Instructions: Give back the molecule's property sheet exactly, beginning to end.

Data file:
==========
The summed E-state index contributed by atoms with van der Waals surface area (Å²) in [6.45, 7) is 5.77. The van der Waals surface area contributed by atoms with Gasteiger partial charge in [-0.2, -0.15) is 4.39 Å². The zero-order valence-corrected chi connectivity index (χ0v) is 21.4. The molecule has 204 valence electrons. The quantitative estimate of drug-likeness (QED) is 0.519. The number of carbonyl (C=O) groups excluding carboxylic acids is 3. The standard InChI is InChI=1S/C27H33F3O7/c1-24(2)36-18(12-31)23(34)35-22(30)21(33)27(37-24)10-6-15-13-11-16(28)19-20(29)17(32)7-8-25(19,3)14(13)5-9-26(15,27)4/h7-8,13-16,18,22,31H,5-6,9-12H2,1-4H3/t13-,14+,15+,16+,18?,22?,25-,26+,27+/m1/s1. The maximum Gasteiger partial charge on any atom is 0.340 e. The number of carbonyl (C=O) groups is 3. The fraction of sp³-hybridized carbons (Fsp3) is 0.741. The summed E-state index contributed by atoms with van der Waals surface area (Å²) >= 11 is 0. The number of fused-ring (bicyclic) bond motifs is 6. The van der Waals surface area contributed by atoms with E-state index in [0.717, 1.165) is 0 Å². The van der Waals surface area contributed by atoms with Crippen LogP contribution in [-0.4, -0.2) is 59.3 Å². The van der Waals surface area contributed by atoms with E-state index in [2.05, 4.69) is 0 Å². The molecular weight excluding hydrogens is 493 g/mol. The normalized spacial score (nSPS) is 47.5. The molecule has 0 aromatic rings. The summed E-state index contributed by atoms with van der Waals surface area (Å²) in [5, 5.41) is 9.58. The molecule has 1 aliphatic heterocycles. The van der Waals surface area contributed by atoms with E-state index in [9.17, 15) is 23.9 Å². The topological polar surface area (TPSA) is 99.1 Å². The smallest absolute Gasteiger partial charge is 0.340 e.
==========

The summed E-state index contributed by atoms with van der Waals surface area (Å²) in [6.45, 7) is 5.77. The van der Waals surface area contributed by atoms with Gasteiger partial charge in [-0.2, -0.15) is 4.39 Å². The zero-order valence-corrected chi connectivity index (χ0v) is 21.4. The molecule has 204 valence electrons. The quantitative estimate of drug-likeness (QED) is 0.519. The number of carbonyl (C=O) groups excluding carboxylic acids is 3. The standard InChI is InChI=1S/C27H33F3O7/c1-24(2)36-18(12-31)23(34)35-22(30)21(33)27(37-24)10-6-15-13-11-16(28)19-20(29)17(32)7-8-25(19,3)14(13)5-9-26(15,27)4/h7-8,13-16,18,22,31H,5-6,9-12H2,1-4H3/t13-,14+,15+,16+,18?,22?,25-,26+,27+/m1/s1. The maximum Gasteiger partial charge on any atom is 0.340 e. The number of carbonyl (C=O) groups is 3. The fraction of sp³-hybridized carbons (Fsp3) is 0.741. The summed E-state index contributed by atoms with van der Waals surface area (Å²) >= 11 is 0. The number of fused-ring (bicyclic) bond motifs is 6. The van der Waals surface area contributed by atoms with E-state index in [0.717, 1.165) is 0 Å². The van der Waals surface area contributed by atoms with Crippen LogP contribution in [-0.4, -0.2) is 59.3 Å². The van der Waals surface area contributed by atoms with E-state index in [2.05, 4.69) is 0 Å². The molecular weight excluding hydrogens is 493 g/mol. The normalized spacial score (nSPS) is 47.5. The molecule has 0 aromatic rings. The summed E-state index contributed by atoms with van der Waals surface area (Å²) in [5, 5.41) is 9.58. The molecule has 1 aliphatic heterocycles. The van der Waals surface area contributed by atoms with E-state index in [9.17, 15) is 23.9 Å². The topological polar surface area (TPSA) is 99.1 Å². The smallest absolute Gasteiger partial charge is 0.340 e.